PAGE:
B. (:13-17) The Second Tier of Three Other Mighty Men (Not Named)
(1 Chron. 11:15-19)
1. (:13-14) Cornered in the Cave of Adullam
a. (:13) Rallying to David’s Side
“Then three of the thirty chief men went down and came to David in the harvest time to the cave of Adullam, while the troop of the Philistines was camping in the valley of Rephaim.”
b. (:14) Refuge in the Stronghold
“And David was then in the stronghold, while the garrison of the Philistines was then in Bethlehem.”
2. (:15) Craving for a Special Drink
“And David had a craving and said, ‘Oh, that someone would give me water to drink from the well of Bethlehem which is by the gate!’”
3. (:16a) Courageous Display of Loyalty
“So the three mighty men broke through the camp of the Philistines, and drew water from the well of Bethlehem which was by the gate, and took it and brought it to David.”
4. (:16b-17) Consecration of the Sacrifice to the Lord
“Nevertheless he would not drink it, but poured it out to the Lord; and he said, ‘Be it far from me, O Lord, that I should do this. Shall I drink the blood of the men who went in jeopardy of their lives?’ Therefore he would not drink it.”
5. (:17b) Closing Summary
“These things the three mighty men did.”
C. (:18-23) Two Special Commanders (1 Chron. 11:20-25)
1. (:18-19) Abishai – the Commander of the Thirty
“And Abishai, the brother of Joab, the son of Zeruiah, was chief of the thirty. And he swung his spear against three hundred and killed them, and had a name as well as the three. He was most honored of the thirty, therefore he became their commander; however, he did not attain to the three.”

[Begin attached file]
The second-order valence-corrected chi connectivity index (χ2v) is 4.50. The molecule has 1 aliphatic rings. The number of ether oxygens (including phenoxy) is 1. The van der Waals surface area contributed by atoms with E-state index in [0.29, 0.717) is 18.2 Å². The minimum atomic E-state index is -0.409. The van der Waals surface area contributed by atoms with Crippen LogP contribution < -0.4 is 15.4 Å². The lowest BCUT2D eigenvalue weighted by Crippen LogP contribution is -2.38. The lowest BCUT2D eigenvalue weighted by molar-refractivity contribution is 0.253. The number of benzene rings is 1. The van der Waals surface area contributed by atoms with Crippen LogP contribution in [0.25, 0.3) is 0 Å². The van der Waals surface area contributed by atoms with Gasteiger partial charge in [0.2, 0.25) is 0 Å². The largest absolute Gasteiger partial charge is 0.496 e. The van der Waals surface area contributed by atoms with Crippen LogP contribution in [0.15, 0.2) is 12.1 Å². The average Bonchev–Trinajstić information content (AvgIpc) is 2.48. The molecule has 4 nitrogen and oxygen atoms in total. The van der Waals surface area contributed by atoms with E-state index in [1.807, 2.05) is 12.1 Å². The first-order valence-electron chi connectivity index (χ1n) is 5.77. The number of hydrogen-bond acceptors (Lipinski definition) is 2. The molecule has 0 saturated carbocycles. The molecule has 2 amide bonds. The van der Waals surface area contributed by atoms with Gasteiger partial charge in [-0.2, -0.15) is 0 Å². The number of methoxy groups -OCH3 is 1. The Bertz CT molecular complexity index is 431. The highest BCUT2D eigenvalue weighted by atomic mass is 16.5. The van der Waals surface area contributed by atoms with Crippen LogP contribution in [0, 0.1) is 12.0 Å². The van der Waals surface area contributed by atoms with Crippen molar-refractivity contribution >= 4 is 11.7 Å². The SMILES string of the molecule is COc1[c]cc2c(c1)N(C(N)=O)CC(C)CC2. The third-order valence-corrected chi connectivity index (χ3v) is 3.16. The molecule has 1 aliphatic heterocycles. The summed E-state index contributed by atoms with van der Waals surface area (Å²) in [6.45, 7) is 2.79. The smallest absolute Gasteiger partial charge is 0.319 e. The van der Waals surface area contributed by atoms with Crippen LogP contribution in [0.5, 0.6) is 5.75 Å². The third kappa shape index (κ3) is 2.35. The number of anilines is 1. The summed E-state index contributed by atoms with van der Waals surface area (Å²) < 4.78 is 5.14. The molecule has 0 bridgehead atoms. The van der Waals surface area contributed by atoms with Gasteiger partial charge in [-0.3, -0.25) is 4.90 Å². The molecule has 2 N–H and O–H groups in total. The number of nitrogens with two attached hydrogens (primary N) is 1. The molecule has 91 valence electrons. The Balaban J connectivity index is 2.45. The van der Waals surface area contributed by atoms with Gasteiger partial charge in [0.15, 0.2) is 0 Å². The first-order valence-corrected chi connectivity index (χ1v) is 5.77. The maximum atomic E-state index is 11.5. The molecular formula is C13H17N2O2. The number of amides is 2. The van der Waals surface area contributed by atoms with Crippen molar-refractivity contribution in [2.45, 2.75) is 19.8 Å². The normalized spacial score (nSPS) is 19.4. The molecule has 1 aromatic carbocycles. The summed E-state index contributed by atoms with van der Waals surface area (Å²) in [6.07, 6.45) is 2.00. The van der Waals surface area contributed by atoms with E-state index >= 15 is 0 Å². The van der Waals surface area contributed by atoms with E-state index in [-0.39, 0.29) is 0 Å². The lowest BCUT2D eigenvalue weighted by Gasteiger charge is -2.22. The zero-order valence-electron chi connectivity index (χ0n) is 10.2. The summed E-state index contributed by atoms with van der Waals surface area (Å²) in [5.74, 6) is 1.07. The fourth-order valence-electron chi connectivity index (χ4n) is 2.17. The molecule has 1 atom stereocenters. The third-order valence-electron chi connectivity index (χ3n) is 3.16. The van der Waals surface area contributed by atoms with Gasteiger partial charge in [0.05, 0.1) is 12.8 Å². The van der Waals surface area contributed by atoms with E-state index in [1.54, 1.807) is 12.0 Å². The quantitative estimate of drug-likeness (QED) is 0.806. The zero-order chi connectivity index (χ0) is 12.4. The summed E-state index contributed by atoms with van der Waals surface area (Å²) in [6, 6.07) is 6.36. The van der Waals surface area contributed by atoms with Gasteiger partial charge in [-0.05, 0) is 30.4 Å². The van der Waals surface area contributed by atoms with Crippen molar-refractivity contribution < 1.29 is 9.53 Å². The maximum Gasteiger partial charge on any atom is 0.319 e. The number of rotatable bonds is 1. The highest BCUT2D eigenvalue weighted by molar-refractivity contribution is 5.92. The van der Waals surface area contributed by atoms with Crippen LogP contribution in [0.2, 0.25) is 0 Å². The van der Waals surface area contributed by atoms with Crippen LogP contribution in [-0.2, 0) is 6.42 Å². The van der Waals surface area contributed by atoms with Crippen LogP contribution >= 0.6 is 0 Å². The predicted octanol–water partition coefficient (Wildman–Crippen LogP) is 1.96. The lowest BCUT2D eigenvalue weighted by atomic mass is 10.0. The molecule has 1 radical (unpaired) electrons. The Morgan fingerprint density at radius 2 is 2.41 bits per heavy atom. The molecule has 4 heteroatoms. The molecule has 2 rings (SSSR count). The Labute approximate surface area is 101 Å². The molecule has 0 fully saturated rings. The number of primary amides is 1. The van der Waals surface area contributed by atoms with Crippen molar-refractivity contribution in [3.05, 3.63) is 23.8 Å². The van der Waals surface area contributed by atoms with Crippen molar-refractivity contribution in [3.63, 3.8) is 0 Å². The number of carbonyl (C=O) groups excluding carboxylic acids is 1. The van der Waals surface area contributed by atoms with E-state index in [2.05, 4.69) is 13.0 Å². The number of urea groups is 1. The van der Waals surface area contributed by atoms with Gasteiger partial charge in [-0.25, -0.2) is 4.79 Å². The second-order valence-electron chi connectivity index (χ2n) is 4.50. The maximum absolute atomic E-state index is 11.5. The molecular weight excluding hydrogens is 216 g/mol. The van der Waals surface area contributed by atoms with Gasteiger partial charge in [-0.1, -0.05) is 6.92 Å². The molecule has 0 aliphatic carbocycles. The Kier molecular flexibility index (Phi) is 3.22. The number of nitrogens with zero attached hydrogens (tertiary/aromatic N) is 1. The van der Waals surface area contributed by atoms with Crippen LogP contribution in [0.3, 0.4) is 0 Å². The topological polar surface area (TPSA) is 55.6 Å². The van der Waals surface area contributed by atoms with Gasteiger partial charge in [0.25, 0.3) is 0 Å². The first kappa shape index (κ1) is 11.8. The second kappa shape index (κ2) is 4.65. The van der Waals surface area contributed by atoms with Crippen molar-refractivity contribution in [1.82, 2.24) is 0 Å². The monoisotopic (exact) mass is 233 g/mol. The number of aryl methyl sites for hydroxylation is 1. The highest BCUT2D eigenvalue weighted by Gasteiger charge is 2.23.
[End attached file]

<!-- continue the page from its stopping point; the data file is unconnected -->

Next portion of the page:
2. (:20-23) Benaiah – the Commander of David’s Private Guard
a. Impressive Lineage
“Then Benaiah the son of Jehoiada, the son of a valiant man of Kabzeel, who had done mighty deeds”
b. Exploit #1 – Killed Two Sons of Ariel of Moab
“killed the two sons of Ariel of Moab.”
c. Exploit #2 – Killed a Lion in Dangerous Conditions
“He also went down and killed a lion in the middle of a pit on a snowy day.”
d. Exploit #3 – Killed an Impressive Egyptian Despite Being
“And he killed an Egyptian, an impressive man. Now the Egyptian had a spear in his hand, but he went down to him with a club and snatched the spear from the Egyptian’s hand, and killed him with his own spear.”
“These things Benaiah the son of Jehoiada did, and had a name as well as the three mighty men. He was honored among the thirty, but he did not attain to the three.”
f. Impressive Appointment
“And David appointed him over his guard.”
D. (:24-39) The Thirty Listed (1 Chron. 11:26-47)
Deffinbaugh: Importance of Plurality Leadership –
While many are willing to accept the plurality principle from New Testament times onward, some are still predisposed to think that the Old Testament was a “one-man show.” I would beg to differ. God divided responsibility for leading Israel among prophets, priests, and kings. He did not concentrate all power in one office or one man. Indeed, this is where Saul got himself into serious trouble, usurping Samuel’s role by refusing to wait for him, going ahead with the offering of the sacrifices (1 Samuel 13). It was also Elijah’s mistaken impression that “he alone was left,” when this was far from true (see 1 Kings 19). God works through a plurality of people to achieve His purposes. He is not restricted to one person, or even to a few.